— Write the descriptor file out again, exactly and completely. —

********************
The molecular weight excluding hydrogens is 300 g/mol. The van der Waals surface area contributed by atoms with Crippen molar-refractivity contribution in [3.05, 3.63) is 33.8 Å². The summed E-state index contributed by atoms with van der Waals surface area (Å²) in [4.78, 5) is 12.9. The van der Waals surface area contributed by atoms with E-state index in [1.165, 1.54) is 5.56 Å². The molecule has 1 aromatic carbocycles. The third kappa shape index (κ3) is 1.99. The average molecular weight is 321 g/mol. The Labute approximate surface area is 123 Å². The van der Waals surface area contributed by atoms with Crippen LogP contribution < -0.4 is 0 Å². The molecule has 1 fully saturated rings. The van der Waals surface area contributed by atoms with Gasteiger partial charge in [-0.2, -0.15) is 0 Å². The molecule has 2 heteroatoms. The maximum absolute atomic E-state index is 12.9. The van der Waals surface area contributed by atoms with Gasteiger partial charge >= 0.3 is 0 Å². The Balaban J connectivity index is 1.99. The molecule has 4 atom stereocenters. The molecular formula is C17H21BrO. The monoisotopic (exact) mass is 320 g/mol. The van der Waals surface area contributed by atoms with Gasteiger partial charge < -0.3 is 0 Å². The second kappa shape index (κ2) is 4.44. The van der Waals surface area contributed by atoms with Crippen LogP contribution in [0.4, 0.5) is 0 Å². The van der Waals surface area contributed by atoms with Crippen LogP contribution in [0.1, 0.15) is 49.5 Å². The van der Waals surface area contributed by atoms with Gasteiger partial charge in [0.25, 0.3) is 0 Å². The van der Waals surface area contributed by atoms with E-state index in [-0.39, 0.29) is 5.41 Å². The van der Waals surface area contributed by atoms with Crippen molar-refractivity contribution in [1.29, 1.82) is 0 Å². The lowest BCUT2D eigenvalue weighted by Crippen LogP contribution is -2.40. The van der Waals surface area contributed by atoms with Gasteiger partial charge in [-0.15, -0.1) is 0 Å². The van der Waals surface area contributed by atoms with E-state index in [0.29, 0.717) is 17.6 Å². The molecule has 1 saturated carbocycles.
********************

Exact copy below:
The molecular weight excluding hydrogens is 300 g/mol. The van der Waals surface area contributed by atoms with Crippen molar-refractivity contribution in [3.05, 3.63) is 33.8 Å². The summed E-state index contributed by atoms with van der Waals surface area (Å²) in [4.78, 5) is 12.9. The van der Waals surface area contributed by atoms with E-state index in [1.165, 1.54) is 5.56 Å². The molecule has 1 aromatic carbocycles. The third kappa shape index (κ3) is 1.99. The average molecular weight is 321 g/mol. The Labute approximate surface area is 123 Å². The van der Waals surface area contributed by atoms with Crippen LogP contribution < -0.4 is 0 Å². The molecule has 1 fully saturated rings. The van der Waals surface area contributed by atoms with Gasteiger partial charge in [-0.2, -0.15) is 0 Å². The molecule has 2 heteroatoms. The maximum absolute atomic E-state index is 12.9. The van der Waals surface area contributed by atoms with Gasteiger partial charge >= 0.3 is 0 Å². The Balaban J connectivity index is 1.99. The molecule has 4 atom stereocenters. The molecular formula is C17H21BrO. The monoisotopic (exact) mass is 320 g/mol. The van der Waals surface area contributed by atoms with Gasteiger partial charge < -0.3 is 0 Å². The second kappa shape index (κ2) is 4.44. The van der Waals surface area contributed by atoms with Crippen LogP contribution in [0.4, 0.5) is 0 Å². The van der Waals surface area contributed by atoms with Crippen LogP contribution in [0.1, 0.15) is 49.5 Å². The van der Waals surface area contributed by atoms with Gasteiger partial charge in [0.25, 0.3) is 0 Å². The van der Waals surface area contributed by atoms with E-state index in [-0.39, 0.29) is 5.41 Å². The van der Waals surface area contributed by atoms with Crippen molar-refractivity contribution in [1.29, 1.82) is 0 Å². The lowest BCUT2D eigenvalue weighted by Crippen LogP contribution is -2.40. The van der Waals surface area contributed by atoms with Gasteiger partial charge in [-0.15, -0.1) is 0 Å². The van der Waals surface area contributed by atoms with E-state index in [0.29, 0.717) is 17.6 Å². The molecule has 1 saturated carbocycles.